If you live in university halls, or in a house where everyone is classed as a full-time student for Council Tax purposes, you’ll be exempt from paying Council Tax. The rules are different if you live with someone who’s not a full-time student – but your household could still get a discount.
This section aims to give an overview of the Council Tax system and how it applies to students, explaining the circumstances in which Council Tax is payable and how you could be liable. However, if you require any further information, please contact the Student Money Service.
This page is accurate for students on courses accredited by the University of South Wales (formerly Glamorgan). It has not yet been updated to include advice for students whose courses are accredited by the University of Wales (i.e. courses based in Newport).
What is Council Tax?
Council Tax was introduced in 1993 as a tax payable on dwellings as opposed to a personal tax. In general terms a dwelling is any property which is wholly or partly used as living accommodation. If a property contains more than one unit, for example a house converted into self-contained flats, each flat is classed as a single dwelling and attracts its own Council Tax bill. If a property contains rooms occupied as individual tenancies with some shared facilities then the whole house is classed as a single dwelling in multiple occupation and attracts one single Council Tax bill.
Local authorities set and collect Council Tax to pay for local services provided, such as waste collection, the fire and police services. Council Tax bills are based upon the value of the property and the number of people over 18 who live there.
Do students have to pay Council Tax?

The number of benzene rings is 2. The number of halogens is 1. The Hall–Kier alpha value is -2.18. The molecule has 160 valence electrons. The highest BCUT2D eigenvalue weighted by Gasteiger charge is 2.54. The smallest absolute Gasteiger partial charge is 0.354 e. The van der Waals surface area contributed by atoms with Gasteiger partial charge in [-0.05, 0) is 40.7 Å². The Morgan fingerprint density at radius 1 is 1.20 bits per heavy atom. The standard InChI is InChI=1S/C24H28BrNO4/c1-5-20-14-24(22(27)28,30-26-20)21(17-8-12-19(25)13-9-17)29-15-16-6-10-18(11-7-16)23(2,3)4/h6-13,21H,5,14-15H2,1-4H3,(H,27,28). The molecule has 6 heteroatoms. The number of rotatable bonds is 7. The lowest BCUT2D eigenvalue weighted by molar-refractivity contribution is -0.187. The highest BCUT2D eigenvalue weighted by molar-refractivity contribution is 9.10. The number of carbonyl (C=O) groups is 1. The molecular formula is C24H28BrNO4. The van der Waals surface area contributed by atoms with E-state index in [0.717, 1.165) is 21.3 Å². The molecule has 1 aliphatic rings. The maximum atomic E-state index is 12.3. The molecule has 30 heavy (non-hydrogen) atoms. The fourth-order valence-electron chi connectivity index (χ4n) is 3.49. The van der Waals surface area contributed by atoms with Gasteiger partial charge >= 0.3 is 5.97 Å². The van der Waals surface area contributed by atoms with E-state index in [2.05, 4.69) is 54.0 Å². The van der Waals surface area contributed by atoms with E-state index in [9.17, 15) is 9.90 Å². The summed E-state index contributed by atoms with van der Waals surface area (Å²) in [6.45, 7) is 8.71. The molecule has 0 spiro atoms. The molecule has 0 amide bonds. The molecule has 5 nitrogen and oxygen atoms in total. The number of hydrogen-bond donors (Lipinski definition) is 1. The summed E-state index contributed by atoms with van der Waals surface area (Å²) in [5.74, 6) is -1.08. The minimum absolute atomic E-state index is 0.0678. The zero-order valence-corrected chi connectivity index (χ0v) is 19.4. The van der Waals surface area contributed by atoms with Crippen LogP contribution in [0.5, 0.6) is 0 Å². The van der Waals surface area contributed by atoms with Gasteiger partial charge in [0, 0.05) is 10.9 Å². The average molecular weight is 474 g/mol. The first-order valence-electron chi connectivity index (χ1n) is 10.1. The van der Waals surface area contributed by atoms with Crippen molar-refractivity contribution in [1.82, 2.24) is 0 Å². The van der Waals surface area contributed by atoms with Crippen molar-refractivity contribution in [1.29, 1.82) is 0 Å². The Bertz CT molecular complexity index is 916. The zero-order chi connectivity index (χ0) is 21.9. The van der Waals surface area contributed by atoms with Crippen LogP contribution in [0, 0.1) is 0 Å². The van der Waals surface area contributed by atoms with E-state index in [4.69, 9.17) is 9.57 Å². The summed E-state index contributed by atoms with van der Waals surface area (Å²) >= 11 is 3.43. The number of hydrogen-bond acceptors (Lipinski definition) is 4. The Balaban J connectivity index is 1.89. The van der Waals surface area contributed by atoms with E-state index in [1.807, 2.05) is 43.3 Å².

If all the adults in a property are full time students, they will be disregarded for a Council Tax assessment and the property will be exempt and no Council Tax will be payable. Where a property is occupied by a mixture of full time students, part time and non-students, the property is NOT exempt.
No Council Tax is normally payable in:
- University halls of residence
- A shared house or flat where all of the residents are full time students and each resident pays rent separately
- If you live in a bedsit or rent a room from a landlord, the landlord is normally responsible for payment of Council Tax. However we do advise you to check this in advance with your landlord.
Are part-time students exempt from Council Tax?
Generally part time students are not exempt from paying Council Tax. However you may be entitled to a reduction if you are in receipt of other benefits. Please contact your local authority for further information.
What if I live with non-students?
If you are sharing a house with a non-student or part-time student who is working or claiming Council Tax benefit, you should not be liable for Council Tax, however, they will be. Since April 2004, full time students are no longer jointly and severally liable for Council Tax as they may be for other bills.
What if I live with a spouse and/or dependants?
Non-student partners/spouses and/or dependants of students may be eligible for Council Tax benefit or discounts. Please check with your council for more information.